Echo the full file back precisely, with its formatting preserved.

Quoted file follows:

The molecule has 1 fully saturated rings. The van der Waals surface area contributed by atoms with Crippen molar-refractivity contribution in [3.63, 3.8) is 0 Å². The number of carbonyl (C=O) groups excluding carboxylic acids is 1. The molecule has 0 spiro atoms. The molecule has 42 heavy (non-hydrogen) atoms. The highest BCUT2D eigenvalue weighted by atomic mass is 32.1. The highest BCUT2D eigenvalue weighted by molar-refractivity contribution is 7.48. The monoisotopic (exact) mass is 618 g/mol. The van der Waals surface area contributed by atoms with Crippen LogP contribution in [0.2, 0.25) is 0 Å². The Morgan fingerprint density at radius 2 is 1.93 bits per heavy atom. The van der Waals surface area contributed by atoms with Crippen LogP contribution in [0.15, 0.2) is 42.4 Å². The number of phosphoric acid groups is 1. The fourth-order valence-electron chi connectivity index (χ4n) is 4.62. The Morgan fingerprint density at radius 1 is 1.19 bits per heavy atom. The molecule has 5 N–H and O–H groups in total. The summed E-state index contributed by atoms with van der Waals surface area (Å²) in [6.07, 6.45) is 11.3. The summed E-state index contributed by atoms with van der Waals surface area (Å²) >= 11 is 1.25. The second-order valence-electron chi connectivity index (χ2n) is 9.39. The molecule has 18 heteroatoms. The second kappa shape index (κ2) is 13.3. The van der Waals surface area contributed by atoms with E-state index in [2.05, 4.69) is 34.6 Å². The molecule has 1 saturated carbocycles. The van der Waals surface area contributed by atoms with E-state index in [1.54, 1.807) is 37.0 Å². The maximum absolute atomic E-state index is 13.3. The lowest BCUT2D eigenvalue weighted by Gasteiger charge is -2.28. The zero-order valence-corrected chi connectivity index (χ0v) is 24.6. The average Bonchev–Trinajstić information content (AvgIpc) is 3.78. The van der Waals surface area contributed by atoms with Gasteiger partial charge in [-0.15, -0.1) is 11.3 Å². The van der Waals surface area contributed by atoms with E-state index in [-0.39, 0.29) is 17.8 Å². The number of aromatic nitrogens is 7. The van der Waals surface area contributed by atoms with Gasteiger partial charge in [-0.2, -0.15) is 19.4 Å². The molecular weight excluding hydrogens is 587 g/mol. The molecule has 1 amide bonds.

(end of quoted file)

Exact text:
The molecule has 1 fully saturated rings. The van der Waals surface area contributed by atoms with Crippen molar-refractivity contribution in [3.63, 3.8) is 0 Å². The number of carbonyl (C=O) groups excluding carboxylic acids is 1. The molecule has 0 spiro atoms. The molecule has 42 heavy (non-hydrogen) atoms. The highest BCUT2D eigenvalue weighted by atomic mass is 32.1. The highest BCUT2D eigenvalue weighted by molar-refractivity contribution is 7.48. The monoisotopic (exact) mass is 618 g/mol. The van der Waals surface area contributed by atoms with Crippen LogP contribution in [0.2, 0.25) is 0 Å². The Morgan fingerprint density at radius 2 is 1.93 bits per heavy atom. The van der Waals surface area contributed by atoms with Crippen LogP contribution in [0.15, 0.2) is 42.4 Å². The number of phosphoric acid groups is 1. The fourth-order valence-electron chi connectivity index (χ4n) is 4.62. The Morgan fingerprint density at radius 1 is 1.19 bits per heavy atom. The molecule has 5 N–H and O–H groups in total. The summed E-state index contributed by atoms with van der Waals surface area (Å²) in [6.07, 6.45) is 11.3. The summed E-state index contributed by atoms with van der Waals surface area (Å²) >= 11 is 1.25. The second-order valence-electron chi connectivity index (χ2n) is 9.39. The molecule has 18 heteroatoms. The second kappa shape index (κ2) is 13.3. The van der Waals surface area contributed by atoms with E-state index in [2.05, 4.69) is 34.6 Å². The molecule has 1 saturated carbocycles. The van der Waals surface area contributed by atoms with E-state index in [1.54, 1.807) is 37.0 Å². The maximum absolute atomic E-state index is 13.3. The lowest BCUT2D eigenvalue weighted by Gasteiger charge is -2.28. The zero-order valence-corrected chi connectivity index (χ0v) is 24.6. The average Bonchev–Trinajstić information content (AvgIpc) is 3.78. The van der Waals surface area contributed by atoms with Gasteiger partial charge in [-0.15, -0.1) is 11.3 Å². The van der Waals surface area contributed by atoms with E-state index in [-0.39, 0.29) is 17.8 Å². The number of aromatic nitrogens is 7. The van der Waals surface area contributed by atoms with Gasteiger partial charge in [-0.2, -0.15) is 19.4 Å². The molecular weight excluding hydrogens is 587 g/mol. The molecule has 1 amide bonds.